The Holy Spirit takes up His abode in the one who is born of the Spirit. The Apostle Paul says to the believers in Corinth in 1 Cor. iii. 16, R. V., "Know ye not that ye are a temple of God, and that the Spirit of God dwelleth in you?" This passage refers, not so much to the individual believer, as to the whole body of believers, the Church. The Church as a body is indwelt by the Spirit of God. But in 1 Cor. vi. 19, R. V., we read, "Know ye not that your body is a temple of the Holy Ghost which is in you, which ye have from God?" It is evident in this passage that Paul is not speaking of the body of believers, of the Church as a whole, but of the individual believer. In a similar way, the Lord Jesus said to His disciples on the night before His crucifixion, "And I will pray the Father, and He shall give you another Comforter, that He may abide with you forever; Even the Spirit of truth; whom the world cannot receive, because it seeth Him not, neither knoweth Him: but ye know Him; for He dwelleth with you and shall be in you" (John xiv. 16, 17). The Holy Spirit dwells in every one who is born again. We read in Rom. viii. 9, "If any man have not the Spirit of Christ (the Spirit of Christ in this verse, as we have already seen, does not mean merely a Christlike spirit, but is a name of the Holy Spirit) he is none of His." One may be a very imperfect believer but if he really is a believer in Jesus Christ, if he has really been born again, the Spirit of God dwells in him. It is very evident from the First Epistle to the Corinthians that the believers in Corinth were very imperfect believers; they were full of imperfection and there was gross sin among them. But nevertheless Paul tells them that they are temples of the Holy Spirit, even when dealing with them concerning gross immoralities. (See 1 Cor. vi. 15-19.) The Holy Spirit dwells in every child of God. In some, however, He dwells way back of consciousness in the hidden sanctuary of their spirit. He is not allowed to take possession as He desires of the whole man, spirit, soul and body. Some therefore are not distinctly conscious of His indwelling, but He is there none the less. What a solemn, and yet what a glorious thought, that in me dwells this august Person, the Holy Spirit. If we are children of God, we are not so much to pray that the Spirit may come and dwell in us, for He does that already, we are rather to recognize His presence, His gracious and glorious indwelling, and give to Him complete control of the house He already inhabits, and strive to so live as not to grieve this holy One, this Divine Guest. We shall see later, however, that it is right to pray for the filling or baptism with the Spirit. What a thought it gives of the hallowedness and sacredness of the body, to think of the Holy Spirit dwelling within us. How considerately we ought to treat these bodies and how sensitively we ought to shun everything that will defile them. How carefully we ought to walk in all things so as not to grieve Him who dwells within us.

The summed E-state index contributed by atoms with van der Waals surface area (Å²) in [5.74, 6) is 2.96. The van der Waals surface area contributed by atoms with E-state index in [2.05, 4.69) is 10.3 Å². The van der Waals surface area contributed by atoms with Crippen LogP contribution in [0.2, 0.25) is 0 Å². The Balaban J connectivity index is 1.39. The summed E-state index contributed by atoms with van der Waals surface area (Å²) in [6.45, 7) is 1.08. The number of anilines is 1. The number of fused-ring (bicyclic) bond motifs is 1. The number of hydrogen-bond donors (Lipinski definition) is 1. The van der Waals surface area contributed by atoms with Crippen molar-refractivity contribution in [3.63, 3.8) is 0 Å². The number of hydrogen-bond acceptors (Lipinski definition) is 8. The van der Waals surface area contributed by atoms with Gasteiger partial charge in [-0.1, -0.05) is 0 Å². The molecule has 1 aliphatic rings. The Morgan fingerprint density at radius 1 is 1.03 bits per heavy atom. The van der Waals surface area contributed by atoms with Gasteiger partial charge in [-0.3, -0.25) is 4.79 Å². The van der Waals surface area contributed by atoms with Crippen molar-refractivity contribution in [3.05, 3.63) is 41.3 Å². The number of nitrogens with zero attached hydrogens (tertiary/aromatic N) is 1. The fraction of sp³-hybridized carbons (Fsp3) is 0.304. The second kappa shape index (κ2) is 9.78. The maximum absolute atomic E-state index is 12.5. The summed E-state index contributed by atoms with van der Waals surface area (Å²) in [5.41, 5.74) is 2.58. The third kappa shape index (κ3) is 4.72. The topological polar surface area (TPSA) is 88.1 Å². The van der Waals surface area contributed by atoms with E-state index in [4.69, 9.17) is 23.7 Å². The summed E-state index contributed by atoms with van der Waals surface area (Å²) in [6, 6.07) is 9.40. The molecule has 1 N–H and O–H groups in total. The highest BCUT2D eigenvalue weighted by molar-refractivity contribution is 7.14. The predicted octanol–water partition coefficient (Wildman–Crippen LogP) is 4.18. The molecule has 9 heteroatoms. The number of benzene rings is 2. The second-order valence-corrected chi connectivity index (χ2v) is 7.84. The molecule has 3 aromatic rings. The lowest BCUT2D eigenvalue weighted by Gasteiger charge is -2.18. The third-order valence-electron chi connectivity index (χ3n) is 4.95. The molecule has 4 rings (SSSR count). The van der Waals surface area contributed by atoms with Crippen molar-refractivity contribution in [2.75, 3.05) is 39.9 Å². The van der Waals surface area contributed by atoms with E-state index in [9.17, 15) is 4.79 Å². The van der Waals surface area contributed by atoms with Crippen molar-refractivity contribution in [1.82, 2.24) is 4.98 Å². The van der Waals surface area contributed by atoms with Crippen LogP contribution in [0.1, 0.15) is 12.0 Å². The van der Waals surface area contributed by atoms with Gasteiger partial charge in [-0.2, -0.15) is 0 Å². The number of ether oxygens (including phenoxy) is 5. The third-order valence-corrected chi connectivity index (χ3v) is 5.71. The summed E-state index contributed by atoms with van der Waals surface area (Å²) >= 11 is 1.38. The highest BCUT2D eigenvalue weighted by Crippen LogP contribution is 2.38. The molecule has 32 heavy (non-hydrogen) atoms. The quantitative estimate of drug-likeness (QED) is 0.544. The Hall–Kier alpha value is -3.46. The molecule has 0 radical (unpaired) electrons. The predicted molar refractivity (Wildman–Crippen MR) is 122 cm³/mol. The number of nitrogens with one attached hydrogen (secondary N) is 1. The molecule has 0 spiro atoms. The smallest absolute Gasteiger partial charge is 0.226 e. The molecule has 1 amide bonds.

This indwelling Spirit is a source of full and everlasting satisfaction and life. Jesus says in John iv. 14, R. V., "Whosoever drinketh of the water that I shall give him shall never thirst; but the water that I shall give him shall become in him a well of water springing up unto (better 'into' as in A. V.) eternal life." Jesus was talking to the woman of Samaria by the well at Sychar. She had said to Him, "Art Thou greater than our father Jacob, who gave us the well and drank thereof himself, and his children and his cattle?" Then Jesus answered and said unto her, "Whosoever drinketh of this water shall thirst again." How true that is of every earthly fountain. No matter how deeply we drink we shall thirst again. No earthly spring of satisfaction ever fully satisfies. We may drink of the fountain of wealth as deeply as we may, it will not satisfy long. We shall thirst again. We may drink of the fountain of fame as deeply as any man ever drank, the satisfaction is but for an hour. We may drink of the fountain of worldly pleasure, of human science and philosophy and of earthly learning, we may even drink of the fountain of human love, none will satisfy long; we shall thirst again. But then Jesus went on to say, "But whosoever drinketh of the water that I shall give him shall never thirst, but the water that I shall give him shall be in him a well of water springing up into everlasting life." The water that Jesus Christ gives is the Holy Spirit. This John tells us in the most explicit language in John vii. 37-39, "In the last day, that great day of the feast, Jesus stood and cried, saying, If any man thirst, let him come unto Me and drink. He that believeth on Me, as the Scripture hath said, out of his belly shall flow rivers of living water. (But this spake He of the Spirit, which they that believe on Him should receive.)" The Holy Spirit fully and forever satisfies the one who receives Him. He becomes within him a well of water springing up, ever springing up, into everlasting life. It is a great thing to have a well that you can carry with you; to have a well that is within you; to have your source of satisfaction, not in the things outside yourself, but in a well within and that is always within, and that is always springing up in freshness and power; to have our well of satisfaction and joy within us. We are then independent of our environment. It matters little whether we have health or sickness, prosperity or adversity, our source of joy is within and is ever springing up. It matters comparatively little even whether we have our friends with us or are separated from them, separated even by what men call death, this fountain within is always gushing up and our souls are satisfied. Sometimes this fountain within gushes up with greatest power and fullness in the days of deepest bereavement. At such a time all earthly satisfactions fail. What satisfaction is there in money, or worldly pleasure, in the theatre or the opera or the dance, in fame or power or human learning, when some loved one is taken from us? But in the hours when those that we loved dearest upon earth are taken from us, then it is that the spring of joy of the indwelling Spirit of God bursts forth with fullest flow, sorrow and sighing flee away and our own spirits are filled with peace and ecstasy. We have beauty for ashes, the oil of joy for mourning, the garment of praise for the spirit of heaviness (Isa. lxi. 3). If the experience were not too sacred to put in print, I could tell of a moment of sudden and overwhelming bereavement and sorrow, when it seemed as if I would be crushed, when I cried aloud in an agony that seemed unendurable, when suddenly and instantly this fountain of the Holy Spirit within burst forth and I knew such a rest and joy as I had rarely known before, and my whole being was suffused with the oil of gladness.